During this time, it’s important for everyone to contribute to the fight against novel coronavirus. For some, that contribution is simply staying indoors and helping dull the spread. Some startups, however, have the potential to play a key role this year. While we’re seeing major tech companies step up in the fight against COVID-19, there are also many startups all over the world that are making key contributions.
OneBreath might be one of the most vital startups in the fight against coronavirus. Founded by Matt Callaghan, an associate professor of surgery at Stanford, OneBreath’s original mission was to design a ventilator that could be quickly produced and deployed to respond to a pandemic.
In recent years, the company has shifted towards building cheap, portable, self-contained ventilators for use in ICUs in the rural global south, but coronavirus has led OneBreath to revisit their pandemic ventilators. Their current goal is to produce 10,000 ventilators in six months, hopefully providing welcome relief to overwhelmed U.S. hospitals.
Biobot Analytics had been working on developing a system to extract public health data from sewage arriving at treatment plants. Now, they are applying that technology to testing for coronavirus. A spinout of MIT, Biobot’s system can be used to detect whether the infection rate in a city is growing or declining, and how fast. The technology is already deployed in Boston, MA, but the company is not yet ready to share their results with the public. If functional and accurate, Biobot’s sewage testing would be a gamechanger for healthcare and government officials monitoring the spread of coronavirus.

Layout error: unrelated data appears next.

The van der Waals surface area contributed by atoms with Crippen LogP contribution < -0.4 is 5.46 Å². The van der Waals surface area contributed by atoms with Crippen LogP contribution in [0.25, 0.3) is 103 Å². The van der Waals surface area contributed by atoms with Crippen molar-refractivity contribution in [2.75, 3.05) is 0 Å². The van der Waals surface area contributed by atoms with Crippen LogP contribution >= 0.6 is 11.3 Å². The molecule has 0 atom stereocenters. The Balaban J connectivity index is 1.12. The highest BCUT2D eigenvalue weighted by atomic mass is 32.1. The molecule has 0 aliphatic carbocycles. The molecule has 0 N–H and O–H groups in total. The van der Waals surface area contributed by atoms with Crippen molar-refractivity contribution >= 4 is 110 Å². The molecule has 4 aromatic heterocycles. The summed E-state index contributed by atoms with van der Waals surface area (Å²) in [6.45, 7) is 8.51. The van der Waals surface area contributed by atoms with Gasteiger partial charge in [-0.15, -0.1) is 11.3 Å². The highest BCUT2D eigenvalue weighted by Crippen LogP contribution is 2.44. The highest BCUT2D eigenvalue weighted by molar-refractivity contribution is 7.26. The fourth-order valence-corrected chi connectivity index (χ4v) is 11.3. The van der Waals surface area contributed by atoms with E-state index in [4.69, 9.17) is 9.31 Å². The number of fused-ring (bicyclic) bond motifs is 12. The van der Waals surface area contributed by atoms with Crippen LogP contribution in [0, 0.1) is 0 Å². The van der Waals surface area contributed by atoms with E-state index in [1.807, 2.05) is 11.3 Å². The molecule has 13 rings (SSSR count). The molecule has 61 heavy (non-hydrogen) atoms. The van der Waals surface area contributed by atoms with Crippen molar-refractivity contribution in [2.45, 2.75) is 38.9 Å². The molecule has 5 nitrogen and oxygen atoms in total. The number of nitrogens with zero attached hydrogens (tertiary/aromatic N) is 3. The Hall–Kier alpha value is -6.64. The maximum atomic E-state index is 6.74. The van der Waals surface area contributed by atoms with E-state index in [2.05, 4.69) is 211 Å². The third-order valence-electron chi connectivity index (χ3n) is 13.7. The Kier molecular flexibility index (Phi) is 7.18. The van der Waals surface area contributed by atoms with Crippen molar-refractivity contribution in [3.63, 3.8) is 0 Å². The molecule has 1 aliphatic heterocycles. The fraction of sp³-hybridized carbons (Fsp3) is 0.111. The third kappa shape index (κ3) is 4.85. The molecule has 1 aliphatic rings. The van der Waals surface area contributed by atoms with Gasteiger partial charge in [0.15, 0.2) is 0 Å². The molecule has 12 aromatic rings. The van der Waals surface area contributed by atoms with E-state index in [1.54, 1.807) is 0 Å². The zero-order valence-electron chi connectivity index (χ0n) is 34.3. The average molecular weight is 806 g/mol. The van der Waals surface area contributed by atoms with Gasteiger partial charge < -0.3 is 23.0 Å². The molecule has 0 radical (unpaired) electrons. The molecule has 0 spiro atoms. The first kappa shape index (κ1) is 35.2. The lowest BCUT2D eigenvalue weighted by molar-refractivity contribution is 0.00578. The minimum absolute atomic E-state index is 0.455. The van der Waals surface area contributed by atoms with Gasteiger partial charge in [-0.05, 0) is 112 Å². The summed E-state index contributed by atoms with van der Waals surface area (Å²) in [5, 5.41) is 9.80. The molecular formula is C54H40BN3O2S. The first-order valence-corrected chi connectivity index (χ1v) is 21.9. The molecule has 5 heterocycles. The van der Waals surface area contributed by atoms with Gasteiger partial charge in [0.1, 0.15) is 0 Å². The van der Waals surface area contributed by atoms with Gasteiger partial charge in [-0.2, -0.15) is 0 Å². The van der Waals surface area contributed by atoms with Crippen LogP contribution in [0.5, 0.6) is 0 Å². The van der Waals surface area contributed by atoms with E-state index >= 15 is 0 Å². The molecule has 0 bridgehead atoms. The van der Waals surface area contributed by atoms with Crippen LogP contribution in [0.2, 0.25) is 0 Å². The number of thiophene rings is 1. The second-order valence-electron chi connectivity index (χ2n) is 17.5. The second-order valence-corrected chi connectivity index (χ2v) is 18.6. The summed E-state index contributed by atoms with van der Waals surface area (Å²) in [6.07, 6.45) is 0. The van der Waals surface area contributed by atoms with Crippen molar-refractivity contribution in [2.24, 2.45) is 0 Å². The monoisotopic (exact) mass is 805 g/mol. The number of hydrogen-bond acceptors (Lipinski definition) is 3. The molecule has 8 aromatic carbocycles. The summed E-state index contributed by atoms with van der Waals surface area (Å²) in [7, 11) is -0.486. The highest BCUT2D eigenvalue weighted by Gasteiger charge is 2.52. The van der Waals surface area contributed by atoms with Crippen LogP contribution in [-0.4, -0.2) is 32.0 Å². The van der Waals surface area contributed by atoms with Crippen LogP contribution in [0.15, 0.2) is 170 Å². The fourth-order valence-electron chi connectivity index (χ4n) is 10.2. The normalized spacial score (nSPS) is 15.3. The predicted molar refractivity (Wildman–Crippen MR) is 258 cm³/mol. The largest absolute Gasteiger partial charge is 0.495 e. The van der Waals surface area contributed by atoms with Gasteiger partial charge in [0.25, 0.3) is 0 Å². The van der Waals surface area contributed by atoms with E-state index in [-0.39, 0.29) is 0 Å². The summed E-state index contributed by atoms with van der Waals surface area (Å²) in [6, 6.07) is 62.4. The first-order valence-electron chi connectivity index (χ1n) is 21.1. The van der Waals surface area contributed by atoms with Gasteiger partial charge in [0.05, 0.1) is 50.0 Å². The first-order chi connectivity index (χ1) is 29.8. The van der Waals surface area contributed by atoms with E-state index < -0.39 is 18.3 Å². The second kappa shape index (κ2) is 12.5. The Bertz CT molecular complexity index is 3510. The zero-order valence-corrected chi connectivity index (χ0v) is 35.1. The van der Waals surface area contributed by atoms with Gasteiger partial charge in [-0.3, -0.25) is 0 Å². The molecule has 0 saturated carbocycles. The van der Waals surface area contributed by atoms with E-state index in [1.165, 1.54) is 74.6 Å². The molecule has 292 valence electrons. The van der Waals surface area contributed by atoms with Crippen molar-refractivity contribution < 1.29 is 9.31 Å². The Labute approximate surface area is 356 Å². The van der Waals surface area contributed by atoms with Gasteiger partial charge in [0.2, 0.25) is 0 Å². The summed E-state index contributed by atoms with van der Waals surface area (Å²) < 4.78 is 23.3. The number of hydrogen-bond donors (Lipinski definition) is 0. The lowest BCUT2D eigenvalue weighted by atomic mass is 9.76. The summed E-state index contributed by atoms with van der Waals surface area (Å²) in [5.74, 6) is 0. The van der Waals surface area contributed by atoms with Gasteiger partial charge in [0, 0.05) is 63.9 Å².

Israel-based Binah.ai has been developing ways of measuring vital signs from live or recorded video, and hope to apply that technology to healthcare workers dealing with coronavirus patients via telecommunications. The technology would help patients monitor themselves, and assist doctors in gathering information on the vital signs of patients before seeing them in person. Given coronavirus’ infection rate, giving doctors a chance to vet patients via telecommunications could help reduce the spread and keep healthcare workers safer. According to CEO David Maman, Binah.ai’s technology, using smartphone cameras, can detect heart rate, heart rate variability, respiration, and oxygen saturation in real time.
Procuring and delivering essential medical supplies is become increasingly difficult; a problem that Arone is hoping to fix with its delivery drones. The Nigeria-based startup offers aerial logistics services for clinics, hospitals, laboratories, and other medical distribution centers, providing faster delivery of vital medical products. Not only does this make delivery easier, but the utilization of autonomous drones reduces infection risk of both delivery drivers and healthcare personnel receiving supplies.
Speaking of autonomous machines, EVA Robot, a Chinese startup, is providing autonomous pavement-cleaning robots to help disinfect public areas. Coronavirus is sensitive to ultraviolent light and heat, so the vehicles are equipped with a UV disinfector, ensuring comprehensive disinfection of 150 square meters every hour per robot. Not only can the robots fill in for the shortage of human personnel, it also removes the risk of infecting these humans.